Seresto, the leading flea and tick pet collar sold on Amazon, is sold by Elanco and was developed by Bayer AG, the German pharmaceutical company that has seen its stock plummet since inheriting Monsanto’s Roundup cancer lawsuits. At least Bayer won’t face lawsuits over Seresto, since it sold its Animal Health Division to Elanco last year for $7.5 billion.
Per the Detroit Free Press, according to co-reporting by The Midwest Center for Investigative Reporting and USA Today, approximately one in 300 pets have had adverse reactions to Seresto, including 1,698 death incident reports.
Recently, a Congressional subcommittee on Economic and Consumer Policy asked Elanco to voluntarily recall the flea and tick collars after thousands of injury reports were lodged about the collar.
Last week, and just days after the subcommittee hearing, two pet owners, one who claimed her dog died as a result of the collar and the other who claimed her pet developed cancer because of it, filed a class-action lawsuit against Elanco.
The claim against Elanco alleges that two active pesticides in the collar—imidacloprid and flumethrin—caused harm to both animal and human health. The class action is likely to be the first of dozens filed against Elanco.
Faye Hemsley and Aitana Vargas are named as the plaintiffs. The former claims in her suit that her 13-year old terrier mix died because of the collar, while the latter claims her 10-year old Siberian Husky developed a cancerous lump on the neck, near the site of the pet collar.
Introduced to the market in 2012, the Seresto pet collar has generated over 75,000 incident reports to the U.S. Environmental Protection Agency (EPA), which oversees products with pesticides. (Both fleas and ticks are parasitic insects.)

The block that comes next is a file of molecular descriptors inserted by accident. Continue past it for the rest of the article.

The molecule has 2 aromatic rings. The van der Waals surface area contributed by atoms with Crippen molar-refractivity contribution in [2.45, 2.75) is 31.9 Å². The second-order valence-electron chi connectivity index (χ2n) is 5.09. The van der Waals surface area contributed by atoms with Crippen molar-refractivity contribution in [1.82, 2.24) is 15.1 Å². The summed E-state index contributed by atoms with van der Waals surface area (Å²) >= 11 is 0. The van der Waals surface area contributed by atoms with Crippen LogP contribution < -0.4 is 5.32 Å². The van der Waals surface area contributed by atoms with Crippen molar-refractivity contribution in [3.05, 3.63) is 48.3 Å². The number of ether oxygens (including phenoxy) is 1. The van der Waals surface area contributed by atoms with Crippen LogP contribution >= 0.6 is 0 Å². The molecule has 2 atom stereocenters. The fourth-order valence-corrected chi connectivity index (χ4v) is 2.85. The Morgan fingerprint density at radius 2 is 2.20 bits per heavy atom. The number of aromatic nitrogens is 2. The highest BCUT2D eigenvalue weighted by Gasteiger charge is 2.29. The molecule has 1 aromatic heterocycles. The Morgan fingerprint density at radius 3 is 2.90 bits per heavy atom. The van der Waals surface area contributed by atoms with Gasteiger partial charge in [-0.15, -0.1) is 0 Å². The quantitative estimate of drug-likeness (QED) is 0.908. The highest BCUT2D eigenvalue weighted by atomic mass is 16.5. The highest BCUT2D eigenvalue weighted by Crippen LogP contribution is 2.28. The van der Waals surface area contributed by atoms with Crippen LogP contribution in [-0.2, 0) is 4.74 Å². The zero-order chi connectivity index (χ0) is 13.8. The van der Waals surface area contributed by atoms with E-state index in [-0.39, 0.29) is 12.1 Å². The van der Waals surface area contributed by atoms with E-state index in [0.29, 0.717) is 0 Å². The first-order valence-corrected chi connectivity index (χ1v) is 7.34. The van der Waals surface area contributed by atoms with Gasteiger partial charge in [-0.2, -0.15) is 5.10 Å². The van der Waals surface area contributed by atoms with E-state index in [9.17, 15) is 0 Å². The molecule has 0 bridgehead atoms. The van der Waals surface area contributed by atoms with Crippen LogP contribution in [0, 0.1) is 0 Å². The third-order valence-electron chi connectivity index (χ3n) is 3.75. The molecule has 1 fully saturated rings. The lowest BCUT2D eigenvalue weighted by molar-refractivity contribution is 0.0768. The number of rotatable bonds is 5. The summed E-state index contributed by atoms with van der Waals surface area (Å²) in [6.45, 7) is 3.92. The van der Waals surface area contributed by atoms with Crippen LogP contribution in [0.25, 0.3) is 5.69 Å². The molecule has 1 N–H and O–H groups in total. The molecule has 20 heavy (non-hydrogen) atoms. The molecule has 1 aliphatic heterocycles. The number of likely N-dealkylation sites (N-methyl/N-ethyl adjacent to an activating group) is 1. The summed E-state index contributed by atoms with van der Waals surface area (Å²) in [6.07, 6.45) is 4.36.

Since the collar was sold beginning in 2012, the U.S. Environmental Protection Agency has received more than 75,000 incident reports about pet and human harm linked to use of the collar. In addition to the nearly 1,700 pet deaths reported, over 900 pet owners claim to have been harmed.
“The [EPA] has known about these incidents for years but has not informed the public of the potential risks associated with this product,” said Karen McCormack, a retired EPA employee, per Detroit Free Press.
The Congressional Subcommittee, led by Rep. Raja Krishnamoorthi (D-Illinois), was prompted by reporting from the Midwest Center for Investigative Reporting and USA Today, and resulted in letters being sent to Elanco, requesting the company recall its product and issue full refunds to customers. In addition, the Subcommittee asked Bayer to release information about the toxicity of the product.
A spokesperson for Elanco said the company has investigated all 1,698 death incident reports and found no link in those deaths to the active ingredients in the pesticides. Furthermore, the company says that the vast majority of incident reports are dermal (skin) issues, primarily irritation, hair loss and redness.